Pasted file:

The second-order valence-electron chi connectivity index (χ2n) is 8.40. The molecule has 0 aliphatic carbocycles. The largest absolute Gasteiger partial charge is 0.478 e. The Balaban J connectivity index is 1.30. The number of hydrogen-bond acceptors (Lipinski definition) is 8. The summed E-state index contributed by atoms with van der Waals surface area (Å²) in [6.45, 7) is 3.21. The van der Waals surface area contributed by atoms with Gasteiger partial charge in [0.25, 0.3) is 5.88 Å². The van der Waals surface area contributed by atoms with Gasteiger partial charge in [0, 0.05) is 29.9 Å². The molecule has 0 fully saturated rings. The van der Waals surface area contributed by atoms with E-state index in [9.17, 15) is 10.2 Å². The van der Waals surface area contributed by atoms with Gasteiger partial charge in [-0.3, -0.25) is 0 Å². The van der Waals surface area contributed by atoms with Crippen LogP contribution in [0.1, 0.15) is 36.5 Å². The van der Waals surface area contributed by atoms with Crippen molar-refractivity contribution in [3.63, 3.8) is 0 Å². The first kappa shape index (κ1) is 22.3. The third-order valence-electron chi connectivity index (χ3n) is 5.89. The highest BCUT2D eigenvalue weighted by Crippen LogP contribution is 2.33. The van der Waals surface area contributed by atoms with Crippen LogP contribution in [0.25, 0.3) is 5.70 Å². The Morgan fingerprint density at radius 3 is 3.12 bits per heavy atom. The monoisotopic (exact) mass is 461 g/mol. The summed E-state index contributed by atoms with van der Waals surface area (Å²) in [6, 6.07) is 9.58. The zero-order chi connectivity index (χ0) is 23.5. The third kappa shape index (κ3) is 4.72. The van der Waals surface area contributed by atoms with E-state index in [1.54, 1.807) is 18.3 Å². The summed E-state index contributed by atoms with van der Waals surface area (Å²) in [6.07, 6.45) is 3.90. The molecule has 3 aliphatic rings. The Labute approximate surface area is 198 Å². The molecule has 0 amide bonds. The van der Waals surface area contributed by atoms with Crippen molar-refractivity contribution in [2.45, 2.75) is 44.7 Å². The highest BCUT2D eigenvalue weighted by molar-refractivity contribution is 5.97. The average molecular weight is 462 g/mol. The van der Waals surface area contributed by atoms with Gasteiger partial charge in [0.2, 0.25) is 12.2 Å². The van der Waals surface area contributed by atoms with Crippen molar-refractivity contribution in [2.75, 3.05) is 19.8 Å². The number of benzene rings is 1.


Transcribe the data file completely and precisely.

The second-order valence-electron chi connectivity index (χ2n) is 8.40. The molecule has 0 aliphatic carbocycles. The largest absolute Gasteiger partial charge is 0.478 e. The Balaban J connectivity index is 1.30. The number of hydrogen-bond acceptors (Lipinski definition) is 8. The summed E-state index contributed by atoms with van der Waals surface area (Å²) in [6.45, 7) is 3.21. The van der Waals surface area contributed by atoms with Gasteiger partial charge in [0.25, 0.3) is 5.88 Å². The van der Waals surface area contributed by atoms with Gasteiger partial charge in [0, 0.05) is 29.9 Å². The molecule has 0 fully saturated rings. The van der Waals surface area contributed by atoms with E-state index in [9.17, 15) is 10.2 Å². The van der Waals surface area contributed by atoms with Gasteiger partial charge in [-0.3, -0.25) is 0 Å². The van der Waals surface area contributed by atoms with Crippen LogP contribution in [0.1, 0.15) is 36.5 Å². The van der Waals surface area contributed by atoms with Crippen molar-refractivity contribution in [3.63, 3.8) is 0 Å². The first kappa shape index (κ1) is 22.3. The third-order valence-electron chi connectivity index (χ3n) is 5.89. The highest BCUT2D eigenvalue weighted by Crippen LogP contribution is 2.33. The van der Waals surface area contributed by atoms with Crippen LogP contribution in [0.25, 0.3) is 5.70 Å². The Morgan fingerprint density at radius 3 is 3.12 bits per heavy atom. The monoisotopic (exact) mass is 461 g/mol. The summed E-state index contributed by atoms with van der Waals surface area (Å²) in [6, 6.07) is 9.58. The zero-order chi connectivity index (χ0) is 23.5. The third kappa shape index (κ3) is 4.72. The van der Waals surface area contributed by atoms with E-state index in [1.54, 1.807) is 18.3 Å². The summed E-state index contributed by atoms with van der Waals surface area (Å²) in [6.07, 6.45) is 3.90. The molecule has 3 aliphatic rings. The Labute approximate surface area is 198 Å². The molecule has 0 amide bonds. The van der Waals surface area contributed by atoms with Crippen molar-refractivity contribution in [2.45, 2.75) is 44.7 Å². The highest BCUT2D eigenvalue weighted by molar-refractivity contribution is 5.97. The average molecular weight is 462 g/mol. The van der Waals surface area contributed by atoms with Gasteiger partial charge in [0.2, 0.25) is 12.2 Å². The van der Waals surface area contributed by atoms with Crippen molar-refractivity contribution in [2.75, 3.05) is 19.8 Å². The number of benzene rings is 1.